I recall, vividly, the moment when my detective partner left me, because I would never see another ally for a very long time. He will be the last person for quite awhile who didn’t want to swing a hatchet through my skull. Every other friend will appear only as a detached voice on the other end of a phone, the unannounced author of redacted words in my personnel file, or represented only by the distant and unreachable pulsating flash of police siren lights.
Horror games are best delivered heavy with limitations. Resident Evil
stripped the player of a free camera and, in that sense, of perspective. Hallways couldn’t be properly looked down and, often, the way you’d just gone disappeared off-screen. It was difficult to keep track of your path and your perception was completely askew from all the constantly changing camera angles. It taunted your desperate need to see oncoming enemies and made their arrival all the more terrifying.
gives you full first-person camera range, but it tears way plenty to compensate. Your HUD is nearly non-existent. All information is delivered through phone calls and detective tools. Your pistol has an on-screen ammo counter, but only if you pause to remove the clip, and even then it fades away after you’ve reinserted it into your weapon. The game demands, instead, that it stay in your memory and then accepts the challenge of scaring that information right out of your head, to ensure you hear that gut-wrenching click at the most inopportune times.
Weapons are a constant fight and, unlike so many games that equip you with rocket launcher shoulder pads, you’re left to merciless beat your enemies to death with pipes ripped from walls and loose rebar. I killed three men in a panicked torrent of swings, my brow drenched in sweat as they lay at my feet with a paper-cutter I tore from its stand in my fist. Whatever building material or abandoned baseball bat you can find will hurriedly become your close, close friend. But you can’t get too cocky, as the enemies will be wielding the same equipment.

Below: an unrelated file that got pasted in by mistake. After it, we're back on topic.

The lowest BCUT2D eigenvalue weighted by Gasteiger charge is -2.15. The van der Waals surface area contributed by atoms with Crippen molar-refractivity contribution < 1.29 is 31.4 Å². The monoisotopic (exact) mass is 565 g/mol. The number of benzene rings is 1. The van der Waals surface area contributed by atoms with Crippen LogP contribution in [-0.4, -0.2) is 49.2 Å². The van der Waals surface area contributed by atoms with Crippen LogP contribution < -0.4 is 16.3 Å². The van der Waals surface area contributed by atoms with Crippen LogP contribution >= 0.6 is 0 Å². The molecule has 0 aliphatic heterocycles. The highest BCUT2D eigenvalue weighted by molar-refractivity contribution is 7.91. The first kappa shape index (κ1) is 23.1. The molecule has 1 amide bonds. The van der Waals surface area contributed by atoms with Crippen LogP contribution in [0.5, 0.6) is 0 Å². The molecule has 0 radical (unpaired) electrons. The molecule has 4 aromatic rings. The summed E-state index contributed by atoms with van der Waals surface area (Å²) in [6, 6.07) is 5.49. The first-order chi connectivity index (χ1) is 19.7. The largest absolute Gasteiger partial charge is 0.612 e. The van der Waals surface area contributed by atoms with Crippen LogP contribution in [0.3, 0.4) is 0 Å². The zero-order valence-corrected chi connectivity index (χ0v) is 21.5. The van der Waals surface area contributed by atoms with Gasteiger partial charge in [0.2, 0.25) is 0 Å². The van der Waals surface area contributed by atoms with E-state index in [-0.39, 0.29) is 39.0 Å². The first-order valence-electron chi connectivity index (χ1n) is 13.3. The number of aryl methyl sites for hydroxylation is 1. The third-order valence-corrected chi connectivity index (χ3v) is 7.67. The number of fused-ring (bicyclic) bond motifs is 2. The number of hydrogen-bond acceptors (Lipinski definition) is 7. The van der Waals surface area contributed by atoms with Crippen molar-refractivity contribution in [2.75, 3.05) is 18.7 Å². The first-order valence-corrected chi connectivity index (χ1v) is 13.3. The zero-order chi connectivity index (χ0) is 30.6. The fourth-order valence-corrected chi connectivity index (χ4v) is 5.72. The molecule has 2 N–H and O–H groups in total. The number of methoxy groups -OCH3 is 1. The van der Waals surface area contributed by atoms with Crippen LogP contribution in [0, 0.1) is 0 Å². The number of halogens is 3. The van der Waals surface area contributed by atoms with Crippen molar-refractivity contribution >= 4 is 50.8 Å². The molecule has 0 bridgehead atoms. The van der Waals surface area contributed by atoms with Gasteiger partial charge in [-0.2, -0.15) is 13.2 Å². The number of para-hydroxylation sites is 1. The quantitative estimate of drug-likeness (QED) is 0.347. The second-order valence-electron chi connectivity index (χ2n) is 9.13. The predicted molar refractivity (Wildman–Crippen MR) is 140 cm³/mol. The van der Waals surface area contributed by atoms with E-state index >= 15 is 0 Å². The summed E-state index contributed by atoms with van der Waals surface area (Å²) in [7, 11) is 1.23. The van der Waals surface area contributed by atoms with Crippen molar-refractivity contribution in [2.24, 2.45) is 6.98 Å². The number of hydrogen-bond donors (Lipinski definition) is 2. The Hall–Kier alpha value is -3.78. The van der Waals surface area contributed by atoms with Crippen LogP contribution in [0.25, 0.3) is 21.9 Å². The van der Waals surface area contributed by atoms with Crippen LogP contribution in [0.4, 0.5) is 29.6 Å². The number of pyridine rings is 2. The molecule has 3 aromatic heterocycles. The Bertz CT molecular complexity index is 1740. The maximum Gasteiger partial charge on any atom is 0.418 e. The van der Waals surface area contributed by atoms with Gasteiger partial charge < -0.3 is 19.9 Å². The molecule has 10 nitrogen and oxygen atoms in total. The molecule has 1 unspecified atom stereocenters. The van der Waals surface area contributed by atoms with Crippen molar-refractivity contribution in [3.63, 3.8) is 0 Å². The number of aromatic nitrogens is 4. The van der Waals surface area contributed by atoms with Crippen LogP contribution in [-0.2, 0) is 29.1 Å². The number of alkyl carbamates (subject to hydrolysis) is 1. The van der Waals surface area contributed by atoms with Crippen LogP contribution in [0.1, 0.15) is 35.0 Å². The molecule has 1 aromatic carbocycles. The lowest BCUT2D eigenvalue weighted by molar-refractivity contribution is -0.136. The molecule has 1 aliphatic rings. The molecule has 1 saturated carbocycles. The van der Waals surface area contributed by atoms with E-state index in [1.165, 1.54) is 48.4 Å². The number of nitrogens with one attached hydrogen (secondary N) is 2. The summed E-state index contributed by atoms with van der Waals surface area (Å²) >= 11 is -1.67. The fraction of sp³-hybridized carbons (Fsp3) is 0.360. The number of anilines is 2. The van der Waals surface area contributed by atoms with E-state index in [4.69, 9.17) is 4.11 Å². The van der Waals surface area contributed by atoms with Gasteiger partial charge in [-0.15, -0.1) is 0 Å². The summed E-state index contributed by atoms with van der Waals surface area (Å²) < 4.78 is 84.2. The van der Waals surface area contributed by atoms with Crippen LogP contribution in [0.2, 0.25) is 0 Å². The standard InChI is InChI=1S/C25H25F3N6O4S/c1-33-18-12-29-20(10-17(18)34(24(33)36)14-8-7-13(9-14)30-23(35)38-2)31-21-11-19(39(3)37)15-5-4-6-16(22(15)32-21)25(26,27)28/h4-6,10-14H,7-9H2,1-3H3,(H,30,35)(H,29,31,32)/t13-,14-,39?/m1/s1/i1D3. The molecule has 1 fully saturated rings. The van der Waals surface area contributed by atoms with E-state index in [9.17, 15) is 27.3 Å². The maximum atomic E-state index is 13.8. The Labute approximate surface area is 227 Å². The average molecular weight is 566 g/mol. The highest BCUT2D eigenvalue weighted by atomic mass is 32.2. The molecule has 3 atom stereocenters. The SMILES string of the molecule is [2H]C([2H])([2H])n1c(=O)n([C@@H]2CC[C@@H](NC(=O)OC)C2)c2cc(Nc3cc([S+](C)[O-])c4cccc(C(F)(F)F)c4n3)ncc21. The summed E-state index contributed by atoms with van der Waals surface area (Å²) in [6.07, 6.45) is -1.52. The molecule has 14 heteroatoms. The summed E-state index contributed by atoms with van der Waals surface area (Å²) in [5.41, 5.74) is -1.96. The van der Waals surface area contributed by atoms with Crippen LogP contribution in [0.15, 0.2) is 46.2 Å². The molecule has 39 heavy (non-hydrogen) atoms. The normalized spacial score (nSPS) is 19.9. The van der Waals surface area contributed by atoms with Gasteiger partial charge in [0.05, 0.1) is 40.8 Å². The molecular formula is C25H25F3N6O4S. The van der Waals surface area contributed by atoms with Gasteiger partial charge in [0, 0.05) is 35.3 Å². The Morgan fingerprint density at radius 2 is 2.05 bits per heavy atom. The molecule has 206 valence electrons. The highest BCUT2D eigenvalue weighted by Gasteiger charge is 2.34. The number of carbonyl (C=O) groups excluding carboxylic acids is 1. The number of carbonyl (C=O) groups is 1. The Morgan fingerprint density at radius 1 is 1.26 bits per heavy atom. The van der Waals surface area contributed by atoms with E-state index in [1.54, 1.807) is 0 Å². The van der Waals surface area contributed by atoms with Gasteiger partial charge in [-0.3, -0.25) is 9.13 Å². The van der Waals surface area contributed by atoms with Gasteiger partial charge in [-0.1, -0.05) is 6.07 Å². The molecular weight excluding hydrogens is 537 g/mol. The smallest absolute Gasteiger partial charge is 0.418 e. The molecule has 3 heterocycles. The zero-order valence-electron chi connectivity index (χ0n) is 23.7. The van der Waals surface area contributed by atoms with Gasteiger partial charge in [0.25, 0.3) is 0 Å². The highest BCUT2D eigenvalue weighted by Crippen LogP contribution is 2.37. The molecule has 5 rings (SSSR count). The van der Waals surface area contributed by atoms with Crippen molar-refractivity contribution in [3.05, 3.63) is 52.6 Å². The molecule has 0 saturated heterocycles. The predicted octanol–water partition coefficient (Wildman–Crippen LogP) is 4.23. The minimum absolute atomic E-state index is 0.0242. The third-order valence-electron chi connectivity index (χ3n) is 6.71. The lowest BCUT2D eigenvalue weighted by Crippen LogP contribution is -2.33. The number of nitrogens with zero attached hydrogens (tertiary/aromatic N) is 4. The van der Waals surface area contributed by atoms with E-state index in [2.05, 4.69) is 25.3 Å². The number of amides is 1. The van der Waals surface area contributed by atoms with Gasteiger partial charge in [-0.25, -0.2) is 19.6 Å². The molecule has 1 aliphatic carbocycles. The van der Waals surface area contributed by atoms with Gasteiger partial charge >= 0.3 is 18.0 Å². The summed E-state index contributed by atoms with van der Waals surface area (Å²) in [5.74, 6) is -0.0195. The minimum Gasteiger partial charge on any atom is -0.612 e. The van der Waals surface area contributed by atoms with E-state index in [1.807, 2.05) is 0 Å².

They’re deviously clever, too. Watch and they will tail you through hallways for whole tracks of time before actually making an assault. Rattling window bars and knocking shelves over. They mime injury when you swing, only to lurch forward with a terrifying assault when you take a step closer. They lure you into traps, jump you all at once, and will leap on top of you, tearing at you with their bare hands and howling inches from your face. The game provides you with execution moves, which seem cartoony and out-of-place at first. But after you've struck an enemy over and over with wet thuds to keep him from tearing you apart, the bone-snap that ends his assault is somehow satisfying. What has the game done to my moral compass?
I’ve never been more scared of an enemy in a game before. My roommates – my audience – validate my terror with genuine screams and gripping tight to my arm. At one point, my roommate begs me not to enter a room. I can hear the enemy, his heavy breathing is very audible with each panicked intake of air twitching with desperation to come at me. I can see the slight shape of a blunt weapon in his hand poking around the edge of a corner. “He’s going to f#*king kill you,” she tells me. It’s not helping.